WHO - Violence and Injury Prevention (VIP)

Violence and injuries are recognised as important public health problems. Prevention efforts require multidisciplinary approaches and a variety of trained professionals, of whom physical therapists are one. Here you will find reports and guidelines to support violence and injury prevention.

WHO's Department of Violence and Injury Prevention and Disability issues regular News Alerts to inform key partners about important new international policy documents and resolutions, WHO publications and other key events in the fields of violence and injury prevention and disability.

Global status report on road safety (2009)

The Global status report on road safety, released in New York on Monday 15 June 2009 provides the first worldwide analysis of how well countries are implementing a number of effective road safety measures.  These include speed limiting, reducing drink-driving, and increasing the use of seatbelts, child restraints and motorcycle helmets.



World Report on Child Injury Prevention (2008)

In December 2008 WHO/UNICEF released the first World report on child injury prevention.

Every day more than 2000 children and teenagers die from an injury which could have been prevented. This joint WHO/ UNICEF report is a plea to keep kids safe by promoting evidence-based injury prevention interventions and sustained investment by all sectors. The report presents the current knowledge about the five most important causes of unintentional injury – road traffic injuries, drowning, burns, falls and poisoning – and makes seven recommendations for action.

  • World Health Statistics 2008

The new World Health Statistics 2008 report predicts increases in injuries and violence by 2030.

  • Preventing violence and reducing its impact: how development agencies can help

Targeted towards officials from development assistance agencies, United Nations organisations, governments and nongovernmental organisations, this report, Preventing violence and reducing its impact: how development agencies can help, highlights how the health, psycho-social, and economic consequences of violence impede development.  It urges increased attention to and investment in violence prevention.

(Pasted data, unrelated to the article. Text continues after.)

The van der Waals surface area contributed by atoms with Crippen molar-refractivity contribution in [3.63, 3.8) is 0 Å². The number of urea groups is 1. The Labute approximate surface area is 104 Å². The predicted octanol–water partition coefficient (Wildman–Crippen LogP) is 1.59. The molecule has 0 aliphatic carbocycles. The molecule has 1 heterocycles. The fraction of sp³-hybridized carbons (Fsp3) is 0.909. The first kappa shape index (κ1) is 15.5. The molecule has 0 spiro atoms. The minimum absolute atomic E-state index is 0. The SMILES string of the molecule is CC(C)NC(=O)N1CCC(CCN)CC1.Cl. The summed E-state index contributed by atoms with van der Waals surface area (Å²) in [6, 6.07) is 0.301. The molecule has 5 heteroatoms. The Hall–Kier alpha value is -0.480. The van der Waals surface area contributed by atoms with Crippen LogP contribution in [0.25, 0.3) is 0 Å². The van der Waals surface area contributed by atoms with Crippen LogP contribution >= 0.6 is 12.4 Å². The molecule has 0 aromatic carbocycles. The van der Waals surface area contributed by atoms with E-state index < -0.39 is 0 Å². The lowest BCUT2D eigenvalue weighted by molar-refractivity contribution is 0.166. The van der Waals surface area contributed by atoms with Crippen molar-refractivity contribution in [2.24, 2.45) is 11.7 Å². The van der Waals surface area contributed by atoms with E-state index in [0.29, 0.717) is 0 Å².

• Violence Prevention Evidence Base and Resources

WHO and Liverpool John Moores University's Centre for Public Health have established an important new web site highlighting what works to prevent violence. Geared towards policy-makers and violence prevention researchers, practitioners and advocates, the website provides information on effective violence prevention programmes in a searchable web-based data base.

Violence prevention: the evidence an eight-part series of briefings on the evidence for interventions to prevent interpersonal and self-directed violence has been launched.

World Report on Road Traffic Injury Prevention (2004)

The World report on road traffic injury prevention is the first major report being jointly issued by the World Health Organization (WHO) and the World Bank on this subject. It underscores their concern that unsafe road traffic systems are seriously harming global public health and development. It contends that the level of road traffic injury is unacceptable and that it is largely avoidable.





World Report on Violence and Health (2002)

The World report on violence and health is the first comprehensive review of the problem of violence on a global scale – what it is, whom it affects and what can be done about it. Three years in the making, the report benefited from the participation of over 160 experts from around the world, receiving both peer-review from scientists and contributions and comments from representatives of all the world’s regions.



Joint Programme on Workplace Violence in the Health Sector

The "Framework Guidelines for Addressing Workplace Violence in the Health Sector" are intended to support all those responsible for safety in the workplace, be it governments, employers, workers, trade unions, professional bodies or members of the public. The tool will guide you through the complexity of issues to be considered when developing anti-violence policies and strategies for all work-settings in the health sector. These can be adapted to meet local and national needs and constraints.